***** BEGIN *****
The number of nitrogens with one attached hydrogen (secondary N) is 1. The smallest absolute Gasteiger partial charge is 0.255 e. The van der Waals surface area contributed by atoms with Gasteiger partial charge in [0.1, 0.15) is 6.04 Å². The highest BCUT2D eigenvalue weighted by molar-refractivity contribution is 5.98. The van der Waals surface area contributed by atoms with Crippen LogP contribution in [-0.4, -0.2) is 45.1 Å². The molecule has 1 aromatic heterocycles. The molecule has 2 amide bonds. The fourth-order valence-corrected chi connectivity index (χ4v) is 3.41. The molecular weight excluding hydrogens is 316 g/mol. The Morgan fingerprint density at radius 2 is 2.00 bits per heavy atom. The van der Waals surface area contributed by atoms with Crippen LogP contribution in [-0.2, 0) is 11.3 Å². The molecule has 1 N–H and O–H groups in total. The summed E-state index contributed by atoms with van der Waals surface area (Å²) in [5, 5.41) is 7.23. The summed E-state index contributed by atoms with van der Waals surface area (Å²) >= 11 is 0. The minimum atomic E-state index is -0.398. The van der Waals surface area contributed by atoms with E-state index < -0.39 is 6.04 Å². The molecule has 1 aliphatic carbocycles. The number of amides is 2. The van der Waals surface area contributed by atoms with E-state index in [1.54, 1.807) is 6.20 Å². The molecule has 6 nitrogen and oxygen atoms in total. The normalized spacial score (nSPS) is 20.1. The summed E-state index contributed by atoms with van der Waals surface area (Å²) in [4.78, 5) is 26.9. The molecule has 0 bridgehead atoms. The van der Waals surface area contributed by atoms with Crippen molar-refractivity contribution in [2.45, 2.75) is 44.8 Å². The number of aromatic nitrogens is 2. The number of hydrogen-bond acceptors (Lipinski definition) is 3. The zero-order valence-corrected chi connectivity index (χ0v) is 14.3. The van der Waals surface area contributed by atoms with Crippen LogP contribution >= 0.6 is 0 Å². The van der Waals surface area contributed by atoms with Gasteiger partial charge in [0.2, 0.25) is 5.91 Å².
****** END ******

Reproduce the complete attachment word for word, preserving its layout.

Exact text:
The number of nitrogens with one attached hydrogen (secondary N) is 1. The smallest absolute Gasteiger partial charge is 0.255 e. The van der Waals surface area contributed by atoms with Gasteiger partial charge in [0.1, 0.15) is 6.04 Å². The highest BCUT2D eigenvalue weighted by molar-refractivity contribution is 5.98. The van der Waals surface area contributed by atoms with Crippen LogP contribution in [-0.4, -0.2) is 45.1 Å². The molecule has 1 aromatic heterocycles. The molecule has 2 amide bonds. The fourth-order valence-corrected chi connectivity index (χ4v) is 3.41. The molecular weight excluding hydrogens is 316 g/mol. The Morgan fingerprint density at radius 2 is 2.00 bits per heavy atom. The van der Waals surface area contributed by atoms with Crippen LogP contribution in [-0.2, 0) is 11.3 Å². The molecule has 1 N–H and O–H groups in total. The summed E-state index contributed by atoms with van der Waals surface area (Å²) in [5, 5.41) is 7.23. The summed E-state index contributed by atoms with van der Waals surface area (Å²) >= 11 is 0. The minimum atomic E-state index is -0.398. The van der Waals surface area contributed by atoms with E-state index < -0.39 is 6.04 Å². The molecule has 1 aliphatic carbocycles. The number of amides is 2. The van der Waals surface area contributed by atoms with E-state index in [1.54, 1.807) is 6.20 Å². The molecule has 6 nitrogen and oxygen atoms in total. The normalized spacial score (nSPS) is 20.1. The summed E-state index contributed by atoms with van der Waals surface area (Å²) in [4.78, 5) is 26.9. The molecule has 0 bridgehead atoms. The van der Waals surface area contributed by atoms with Crippen molar-refractivity contribution in [2.45, 2.75) is 44.8 Å². The number of aromatic nitrogens is 2. The number of hydrogen-bond acceptors (Lipinski definition) is 3. The zero-order valence-corrected chi connectivity index (χ0v) is 14.3. The van der Waals surface area contributed by atoms with Crippen LogP contribution >= 0.6 is 0 Å². The van der Waals surface area contributed by atoms with Gasteiger partial charge in [0.2, 0.25) is 5.91 Å².